Forest Health includes regular contributions from Forest Health Monitoring Coordinator Kelly Oten and other NC Forest Service Forest Health personnel.
Big things come in small packages, and that is certainly true in the case of laurel wilt disease, though not in a good way. The tree-killing disease has already killed an estimated half a billion redbay trees across the Southeast.
The gypsy moth is not a new problem to the United States. Introduced from Europe to the Boston area in the 1860s, this invasive insect is now considered the worst pest of hardwood trees in eastern United States. Gypsy moth
In 2012, thousand cankers disease was confirmed in North Carolina for the first time. The invasive disease, responsible for killing walnut trees in walnut groves in the western U.S. and as a new introduction to eastern Tennessee at the time,
With the holidays behind us, the 30 million Christmas trees that had their time to shine, glow, and stand over presents all season need a place to go. To anyone who has had an emergence of praying mantises in their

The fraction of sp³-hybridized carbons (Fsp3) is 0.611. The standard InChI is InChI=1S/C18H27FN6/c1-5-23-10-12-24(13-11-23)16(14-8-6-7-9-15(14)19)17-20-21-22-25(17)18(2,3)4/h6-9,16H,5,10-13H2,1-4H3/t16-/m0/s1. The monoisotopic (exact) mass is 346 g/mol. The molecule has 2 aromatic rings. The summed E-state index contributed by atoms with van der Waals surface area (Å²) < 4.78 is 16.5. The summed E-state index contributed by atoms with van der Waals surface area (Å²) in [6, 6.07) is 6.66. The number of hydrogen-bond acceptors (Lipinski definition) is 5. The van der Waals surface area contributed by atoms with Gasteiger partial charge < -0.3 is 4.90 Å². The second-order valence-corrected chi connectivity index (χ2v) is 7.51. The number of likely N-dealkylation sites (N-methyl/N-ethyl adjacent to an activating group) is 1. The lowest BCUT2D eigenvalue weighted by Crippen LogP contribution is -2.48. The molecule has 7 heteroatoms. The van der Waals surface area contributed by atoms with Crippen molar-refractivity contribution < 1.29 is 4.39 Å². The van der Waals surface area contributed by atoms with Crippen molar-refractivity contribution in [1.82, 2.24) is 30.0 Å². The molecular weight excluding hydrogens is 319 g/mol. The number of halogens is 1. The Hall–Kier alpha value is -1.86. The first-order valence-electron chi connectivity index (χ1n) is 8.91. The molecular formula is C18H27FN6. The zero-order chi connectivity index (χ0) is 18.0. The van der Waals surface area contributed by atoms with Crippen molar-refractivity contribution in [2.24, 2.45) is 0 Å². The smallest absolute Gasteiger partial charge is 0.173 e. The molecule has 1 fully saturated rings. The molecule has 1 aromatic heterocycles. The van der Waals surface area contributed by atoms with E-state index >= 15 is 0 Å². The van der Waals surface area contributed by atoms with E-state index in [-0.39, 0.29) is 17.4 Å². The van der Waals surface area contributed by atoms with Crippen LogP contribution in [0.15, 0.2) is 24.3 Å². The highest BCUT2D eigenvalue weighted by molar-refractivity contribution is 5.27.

Each year, the beautiful forests of our state encounter risks from various threats. The significance of native pests vary by year, but the threat from invasive pests is only increasing with time. Some, such as the hemlock woolly adelgid and the
Recently, oak trees throughout North Carolina are falling victim to a disease, evident by browning leaves and premature leaf drop. When encountering a situation like this, forest health professionals handle it like a detective case, examining the available evidence, ruling
Within the last month, back to back Hurricanes Florence and Michael have created stress on communities throughout our state and across the Southeast. While the loss of life and livelihoods are always of primary concern, many people have also had to
As one of the top 10 most damaging hurricanes, Hurricane Florence dealt North Carolina a staggering blow in September 2018. As Florence battered North Carolina’s coast, it brought wind gusts of more than 100 mph, a pre-landfall storm surge that
In 2013, the emerald ash borer made its debut in North Carolina. The devastation of forests north and northwest caused by this invasive beetle was already well-known, so its discovery was met with dread. The ash forests were dying, and
Everyone expects pinecones to fall to the ground and stay put, so when one encounters a small ‘pinecone’ crawling across the ground, it is often met with surprise! Since when did pinecones have legs!? Fear not: evolution hasn’t taken us